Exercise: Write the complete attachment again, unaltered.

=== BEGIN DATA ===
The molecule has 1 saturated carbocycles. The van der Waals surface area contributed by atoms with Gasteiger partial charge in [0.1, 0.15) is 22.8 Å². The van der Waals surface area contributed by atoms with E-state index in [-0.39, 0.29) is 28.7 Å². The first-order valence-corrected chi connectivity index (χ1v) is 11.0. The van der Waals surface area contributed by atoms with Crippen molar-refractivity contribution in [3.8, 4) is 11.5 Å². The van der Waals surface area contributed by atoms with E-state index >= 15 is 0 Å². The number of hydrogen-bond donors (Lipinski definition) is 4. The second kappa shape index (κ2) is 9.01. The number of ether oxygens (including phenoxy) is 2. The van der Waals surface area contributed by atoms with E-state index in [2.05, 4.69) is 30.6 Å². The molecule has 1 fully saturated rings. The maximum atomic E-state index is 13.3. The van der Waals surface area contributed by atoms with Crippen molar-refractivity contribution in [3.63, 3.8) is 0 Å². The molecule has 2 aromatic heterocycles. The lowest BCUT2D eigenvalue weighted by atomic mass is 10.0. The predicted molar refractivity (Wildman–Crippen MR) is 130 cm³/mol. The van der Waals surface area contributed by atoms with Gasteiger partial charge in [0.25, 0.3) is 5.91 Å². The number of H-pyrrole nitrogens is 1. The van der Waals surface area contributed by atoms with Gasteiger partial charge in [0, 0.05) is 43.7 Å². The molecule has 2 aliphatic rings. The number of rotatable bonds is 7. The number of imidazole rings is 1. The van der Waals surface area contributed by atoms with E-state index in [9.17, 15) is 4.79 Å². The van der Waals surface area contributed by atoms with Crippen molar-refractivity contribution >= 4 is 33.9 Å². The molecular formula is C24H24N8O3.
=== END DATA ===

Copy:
The molecule has 1 saturated carbocycles. The van der Waals surface area contributed by atoms with Gasteiger partial charge in [0.1, 0.15) is 22.8 Å². The van der Waals surface area contributed by atoms with E-state index in [-0.39, 0.29) is 28.7 Å². The first-order valence-corrected chi connectivity index (χ1v) is 11.0. The van der Waals surface area contributed by atoms with Crippen molar-refractivity contribution in [3.8, 4) is 11.5 Å². The van der Waals surface area contributed by atoms with E-state index >= 15 is 0 Å². The number of hydrogen-bond donors (Lipinski definition) is 4. The second kappa shape index (κ2) is 9.01. The number of ether oxygens (including phenoxy) is 2. The van der Waals surface area contributed by atoms with E-state index in [2.05, 4.69) is 30.6 Å². The molecule has 1 fully saturated rings. The maximum atomic E-state index is 13.3. The van der Waals surface area contributed by atoms with Crippen molar-refractivity contribution in [3.63, 3.8) is 0 Å². The molecule has 2 aromatic heterocycles. The lowest BCUT2D eigenvalue weighted by atomic mass is 10.0. The predicted molar refractivity (Wildman–Crippen MR) is 130 cm³/mol. The van der Waals surface area contributed by atoms with Gasteiger partial charge in [0.25, 0.3) is 5.91 Å². The number of H-pyrrole nitrogens is 1. The van der Waals surface area contributed by atoms with Gasteiger partial charge in [0, 0.05) is 43.7 Å². The molecule has 2 aliphatic rings. The number of rotatable bonds is 7. The number of imidazole rings is 1. The van der Waals surface area contributed by atoms with E-state index in [9.17, 15) is 4.79 Å². The van der Waals surface area contributed by atoms with Crippen molar-refractivity contribution >= 4 is 33.9 Å². The molecular formula is C24H24N8O3.